Outspoken Christian actor Stephen Baldwin has resolved a tax dispute with the State of New York and will not be sent to jail. Under the agreement, announced today, Baldwin has up to five years to pay back $350,000 in back taxes and penalties, his lawyer said.
The youngest of the Baldwin brothers—all of whom are actors—the 46-year-old has faced financial troubles in the past few years and was arrested in December on charges of failing to file his 2008, 2009, and 2010 tax returns to the State of New York. He has said speaking up about his faith made it difficult to find work in Hollywood.
Attorney Russell Yankwitt said Baldwin will admit in court that he repeatedly failed to file his state income tax returns. If he pays the money within a year, his record will be wiped clean. If not, he will be sentenced to probation and given five years to pay back the money.
"He relied upon others," Yankwitt said, citing an accountant and a previous lawyer. "He no longer does that. He never intended to defraud the government. The government understands that."
Baldwin is best known for his role in the 1995 Academy Award-winning film The Usual Suspects. He also starred in the comedy Bio-Dome, One Tough Cop, and The Flinstones in Viva Rock Vegas. In his autobiography, he said he got caught up in the movie star lifestyle of money, fame, hard partying, and substance abuse.
In the early 1990s, before the birth of Baldwin’s first daughter, his wife, Kennya, hired a nanny from Brazil. Kennya noticed she was singing songs about Jesus and asked her why she only sang about Jesus. The nanny laughed and said “I think it’s a little bit funny that you think I’m here to clean your house,” Baldwin said during an appearance on the The 700 Club. She told the couple she heard a prophetic word that the Baldwins would become Christians and involved in ministry.
Over the next few years Kennya started spending time talking to and reading the Bible with the nanny, and eventually become a Christian. For Baldwin, it wasn’t until the Sept. 11, 2001, terrorist attacks that he really started to examine his faith. He accepted Christ a month later.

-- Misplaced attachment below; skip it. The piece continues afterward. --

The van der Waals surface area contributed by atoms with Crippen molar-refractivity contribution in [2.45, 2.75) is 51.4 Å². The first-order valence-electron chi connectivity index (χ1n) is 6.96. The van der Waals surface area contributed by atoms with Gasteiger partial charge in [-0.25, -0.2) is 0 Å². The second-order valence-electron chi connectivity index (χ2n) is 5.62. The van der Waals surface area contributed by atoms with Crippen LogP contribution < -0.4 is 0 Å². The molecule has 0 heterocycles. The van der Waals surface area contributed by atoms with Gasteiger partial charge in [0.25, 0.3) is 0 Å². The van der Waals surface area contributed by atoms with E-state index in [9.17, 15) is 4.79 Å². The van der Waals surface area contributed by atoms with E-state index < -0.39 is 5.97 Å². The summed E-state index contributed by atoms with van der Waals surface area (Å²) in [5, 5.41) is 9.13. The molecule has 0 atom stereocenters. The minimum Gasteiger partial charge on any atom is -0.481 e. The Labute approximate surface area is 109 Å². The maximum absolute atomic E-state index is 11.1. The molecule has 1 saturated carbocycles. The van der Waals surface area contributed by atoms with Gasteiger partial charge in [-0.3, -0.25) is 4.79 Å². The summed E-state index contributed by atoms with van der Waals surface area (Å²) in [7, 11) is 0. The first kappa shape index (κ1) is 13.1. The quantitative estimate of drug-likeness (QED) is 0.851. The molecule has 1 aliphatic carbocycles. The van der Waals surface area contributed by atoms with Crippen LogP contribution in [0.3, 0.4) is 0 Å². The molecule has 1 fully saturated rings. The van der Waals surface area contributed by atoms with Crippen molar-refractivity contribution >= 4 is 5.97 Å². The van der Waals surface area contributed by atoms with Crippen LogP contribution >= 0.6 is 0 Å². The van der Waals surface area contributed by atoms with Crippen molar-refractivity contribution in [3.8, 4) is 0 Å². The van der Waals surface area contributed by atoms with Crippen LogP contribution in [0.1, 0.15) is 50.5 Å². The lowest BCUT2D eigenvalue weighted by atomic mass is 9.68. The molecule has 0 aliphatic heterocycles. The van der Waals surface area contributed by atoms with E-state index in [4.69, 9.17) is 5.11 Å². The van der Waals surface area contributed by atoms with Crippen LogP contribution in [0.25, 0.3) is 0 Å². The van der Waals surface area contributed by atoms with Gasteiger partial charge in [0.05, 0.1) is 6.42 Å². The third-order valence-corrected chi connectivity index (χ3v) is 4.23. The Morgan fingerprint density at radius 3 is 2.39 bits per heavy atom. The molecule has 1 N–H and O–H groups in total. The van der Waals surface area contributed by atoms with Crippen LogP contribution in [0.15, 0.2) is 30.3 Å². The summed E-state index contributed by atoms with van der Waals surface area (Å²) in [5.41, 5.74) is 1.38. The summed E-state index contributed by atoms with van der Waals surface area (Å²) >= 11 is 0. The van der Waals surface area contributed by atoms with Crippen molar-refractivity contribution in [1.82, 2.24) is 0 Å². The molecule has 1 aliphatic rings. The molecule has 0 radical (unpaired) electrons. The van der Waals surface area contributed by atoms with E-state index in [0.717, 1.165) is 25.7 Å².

From then, his trajectory changed. He created an extreme sport ministry called The Breakthrough Ministry, and a ministry to the U.S. military called Now More Than Ever. He wrote the autobiography Unusual Suspect, which chronicled his conversion and worked on faith-based films such as Loving the Bad Man in 2010. Further distancing himself from liberal Hollywood, Baldwin hosts Baldwin/McCullough Radio, a conservative talk show and has also supported Republican candidates for office.
Based on his Christian and conservative leanings, Baldwin started seeing a backlash from the industry: “Producers and casting directors have told me people don’t want to work with me because they’re concerned about me being so outspoken about my faith,” Baldwin told the U.K.’s Metro in 2010. “It’s a choice I’ve made but I believe I’m called on to share my faith with people.”
In recent years, Baldwin found some work on reality shows, which often cast Christians to create controversy. Baldwin has appeared on I’m a Celebrity … Get Me Out of Here!, Celebrity Big Brother, and Celebrity Apprentice. He often shares his faith on the shows.
Around the same time, Baldwin started facing financial troubles. In 2009, Baldwin and his wife defaulted on more than $824,000 in mortgage payments to their home, leading to its foreclosure in June. A month later, Baldwin filed for Chapter 11 bankruptcy, with court documents revealing he is millions of dollars in debt.
When asked about how Baldwin will pay back the taxes, attorney Yankwitt said his client is doing commercials and acting.
"The economy is not what it was, and Mr. Baldwin is a faith-based actor, which makes it harder to get roles," Yankwitt said. "In the past he did movies that portrayed violence and drugs. He no longer does those types of movies."